A FOURTH server that the Commission on Elections and Smartmatic kept secret from the public was revealed Tuesday by the camp of losing vice presidential candidate Senator Ferdinand Marcos Jr., who will file an election protest before the June 29 deadline.
Marcos’ political adviser Abakada Rep. Jonathan Dela Cruz said the fourth server was never divulged to the public and was never subjected to a source code review.
Jose Amor Amorado, head of Marcos’ legal team, added that no watchers were allowed near the fourth server.
He said results from the municipal board of canvassing servers, the Comelec server and the transparency server were coursed through the fourth server, also called the queue server.
Amorado said they have already asked the Comelec to preserve and secure any and all servers, as well as other related IT equipment used in the elections.
“Definitely we will file an election protest. The truth has to come out—one way or another,” Amorado said after the preliminary investigation of a complaint filed against Comelec and Smartmatic personnel before the Manila Prosecutor’s Office Tuesday.
Amorado said they would seek a recount of votes in some areas, and the setting aside of election results in areas where there were clear indications of fraud and manipulation.
Dela Cruz said they are filing the election protest because they owe it to those who voted for Marcos and to the entire Filipino people to find out what really happened in the May 2016 elections.
“We believe that we have enough evidence to show that there was massive rigging and manipulation of votes,” he said.
Amorado and Dela Cruz cited that the results of their initial findings indicated that between 9 p.m. and 10:10 p.m. on May 9, the transmitted election results showed that Marcos lost in 1,689 precincts, many of which are considered bailiwicks of the senator, mostly in the provinces of Leyte, Samar, Pangasinan and other areas in Region II.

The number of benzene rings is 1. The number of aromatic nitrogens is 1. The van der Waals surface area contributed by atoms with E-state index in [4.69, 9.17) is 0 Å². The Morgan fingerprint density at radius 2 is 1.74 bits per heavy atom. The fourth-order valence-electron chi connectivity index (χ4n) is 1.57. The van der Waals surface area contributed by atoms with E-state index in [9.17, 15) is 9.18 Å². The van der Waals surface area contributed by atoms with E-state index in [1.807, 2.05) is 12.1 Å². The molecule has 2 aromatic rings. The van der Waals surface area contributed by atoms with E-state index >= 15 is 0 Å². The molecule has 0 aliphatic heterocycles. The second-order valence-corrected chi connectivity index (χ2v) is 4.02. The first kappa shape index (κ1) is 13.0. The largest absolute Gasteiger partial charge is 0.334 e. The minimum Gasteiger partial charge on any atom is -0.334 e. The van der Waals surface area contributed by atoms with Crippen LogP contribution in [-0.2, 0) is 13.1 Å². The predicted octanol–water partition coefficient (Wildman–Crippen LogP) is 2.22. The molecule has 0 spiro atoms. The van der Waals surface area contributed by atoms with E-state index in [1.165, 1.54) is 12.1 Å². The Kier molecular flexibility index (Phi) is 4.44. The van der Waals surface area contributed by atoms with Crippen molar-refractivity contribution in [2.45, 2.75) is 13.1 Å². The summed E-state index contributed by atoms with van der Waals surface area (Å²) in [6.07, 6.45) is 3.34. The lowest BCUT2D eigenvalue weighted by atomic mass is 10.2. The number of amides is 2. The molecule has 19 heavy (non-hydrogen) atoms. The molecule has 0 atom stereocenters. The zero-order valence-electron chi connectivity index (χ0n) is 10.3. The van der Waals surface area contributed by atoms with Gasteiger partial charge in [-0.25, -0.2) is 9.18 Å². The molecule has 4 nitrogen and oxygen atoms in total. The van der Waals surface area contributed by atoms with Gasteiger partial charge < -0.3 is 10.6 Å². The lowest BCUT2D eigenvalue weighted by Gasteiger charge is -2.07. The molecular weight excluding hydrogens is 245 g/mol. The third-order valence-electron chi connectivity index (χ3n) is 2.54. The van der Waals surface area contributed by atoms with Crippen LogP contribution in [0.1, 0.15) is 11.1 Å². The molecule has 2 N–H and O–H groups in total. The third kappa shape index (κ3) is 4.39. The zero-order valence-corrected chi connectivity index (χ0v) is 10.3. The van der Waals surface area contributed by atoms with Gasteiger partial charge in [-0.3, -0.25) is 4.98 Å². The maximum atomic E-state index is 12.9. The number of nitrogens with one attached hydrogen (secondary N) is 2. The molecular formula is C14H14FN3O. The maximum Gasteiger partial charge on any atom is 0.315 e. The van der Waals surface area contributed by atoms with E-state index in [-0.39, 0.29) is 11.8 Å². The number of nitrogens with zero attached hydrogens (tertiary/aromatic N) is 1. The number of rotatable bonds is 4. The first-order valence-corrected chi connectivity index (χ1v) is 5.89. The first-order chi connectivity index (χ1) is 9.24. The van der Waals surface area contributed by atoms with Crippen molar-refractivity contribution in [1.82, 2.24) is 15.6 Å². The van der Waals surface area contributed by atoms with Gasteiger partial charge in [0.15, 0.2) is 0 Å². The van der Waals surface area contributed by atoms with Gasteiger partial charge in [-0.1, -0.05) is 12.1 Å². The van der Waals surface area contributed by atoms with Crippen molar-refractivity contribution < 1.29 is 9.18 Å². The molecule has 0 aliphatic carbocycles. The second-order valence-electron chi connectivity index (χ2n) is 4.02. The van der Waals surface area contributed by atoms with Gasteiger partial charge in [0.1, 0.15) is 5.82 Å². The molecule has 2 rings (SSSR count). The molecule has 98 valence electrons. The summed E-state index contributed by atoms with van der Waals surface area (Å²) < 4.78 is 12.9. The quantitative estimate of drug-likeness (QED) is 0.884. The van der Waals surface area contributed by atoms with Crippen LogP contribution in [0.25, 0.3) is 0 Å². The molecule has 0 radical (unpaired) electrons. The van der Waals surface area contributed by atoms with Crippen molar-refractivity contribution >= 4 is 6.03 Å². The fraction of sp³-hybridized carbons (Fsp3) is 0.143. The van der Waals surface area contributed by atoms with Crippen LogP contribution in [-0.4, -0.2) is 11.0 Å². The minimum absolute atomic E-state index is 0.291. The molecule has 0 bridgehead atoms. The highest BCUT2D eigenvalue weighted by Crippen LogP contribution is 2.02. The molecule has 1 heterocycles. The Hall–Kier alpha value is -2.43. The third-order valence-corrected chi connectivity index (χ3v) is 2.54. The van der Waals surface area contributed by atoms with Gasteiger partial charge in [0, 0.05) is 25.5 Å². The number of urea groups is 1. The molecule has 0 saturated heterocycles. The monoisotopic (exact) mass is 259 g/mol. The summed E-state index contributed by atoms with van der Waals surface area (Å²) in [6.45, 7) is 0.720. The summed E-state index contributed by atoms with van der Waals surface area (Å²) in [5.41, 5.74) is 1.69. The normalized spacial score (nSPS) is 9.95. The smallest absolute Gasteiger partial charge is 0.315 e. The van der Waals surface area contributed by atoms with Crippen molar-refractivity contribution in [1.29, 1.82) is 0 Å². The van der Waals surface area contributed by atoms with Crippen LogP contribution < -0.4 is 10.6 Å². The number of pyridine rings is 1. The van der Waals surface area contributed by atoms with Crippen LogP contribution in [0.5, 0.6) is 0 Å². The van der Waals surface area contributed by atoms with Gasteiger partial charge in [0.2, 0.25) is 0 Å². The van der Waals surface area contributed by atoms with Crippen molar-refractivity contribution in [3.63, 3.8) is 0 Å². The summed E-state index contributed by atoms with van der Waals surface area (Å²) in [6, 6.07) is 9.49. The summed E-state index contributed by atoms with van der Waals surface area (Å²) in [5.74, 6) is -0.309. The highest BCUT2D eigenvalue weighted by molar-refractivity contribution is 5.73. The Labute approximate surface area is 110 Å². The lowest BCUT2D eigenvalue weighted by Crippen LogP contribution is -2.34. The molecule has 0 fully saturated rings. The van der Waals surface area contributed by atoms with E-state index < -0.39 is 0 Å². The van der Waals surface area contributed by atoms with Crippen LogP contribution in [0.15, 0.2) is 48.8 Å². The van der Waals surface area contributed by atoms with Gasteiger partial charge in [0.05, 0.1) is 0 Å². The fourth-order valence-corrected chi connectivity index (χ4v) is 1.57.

During the preliminary investigation, Smartmatic asked for 10 more days to file their answer to the complaint filed.
Amorado said the respondents are being charged for violating the Cybercrime Prevention Act.
Named respondents were Smartmatic personnel Marlon Garcia, a Venezuelan national and head of the Technical Support Team; Elie Moreno, an Israeli national and project director; Neil Banigued and Mauricio Herrera both members of the Technical Support Team and Comelec IT experts led by Rouie Peñalba, Nelson Herrera and Frances Mae Gonzalez who are all assigned at the Information Technology Department.
“Our main allegation is that in the night of May 9, 2016 during the time when the transmission was already in progress, they opened the system and introduced the new script without permission from the owner of the system, which is Comelec,” said Amorado.
If found guilty, the accused will be sentenced for six to 12 years in prison.
Earlier, the camp of Marcos said that shortly after the suspicious introduction of the new script the Senator’s lead over his closest rival in the vice presidential race began dropping until he was eventually overtaken.
Dela Cruz on Tuesday also took election lawyer Romulo Macalintal to task for suggesting that Marcos not pursue an election complaint against his client, Vice President-elect Leni Robredo because it would be a “waste of time and money.”
Macalintal added that a protest would take up to three years to settle, by which time Marcos could run again for the Senate.
“This is not about Senator Marcos seeking for another term,” said Dela Cruz. “This is for the Filipino people seeking the truth on what really transpired during the elections, and for the people who voted for him.”
Also on Tuesday, the chief of the Parish Pastoral Council for Responsible Voting urged the Comelec to look into the evidence of alleged cheating to erase doubts on the credibility of the election process.
PPCRV chairperson Henrietta de Villa said the Comelec must investigate further those protests that have hard and strong evidence to support their claim of cheating.
“For the credibility of the elections, all protest and claims accompanied by evidence should be looked into seriously,” De Villa said in a report posted at the Catholic Bishops’ Conference of the Philippines website.
She said they were furnished copies of formal complaints and supposed evidence on the alleged poll cheating.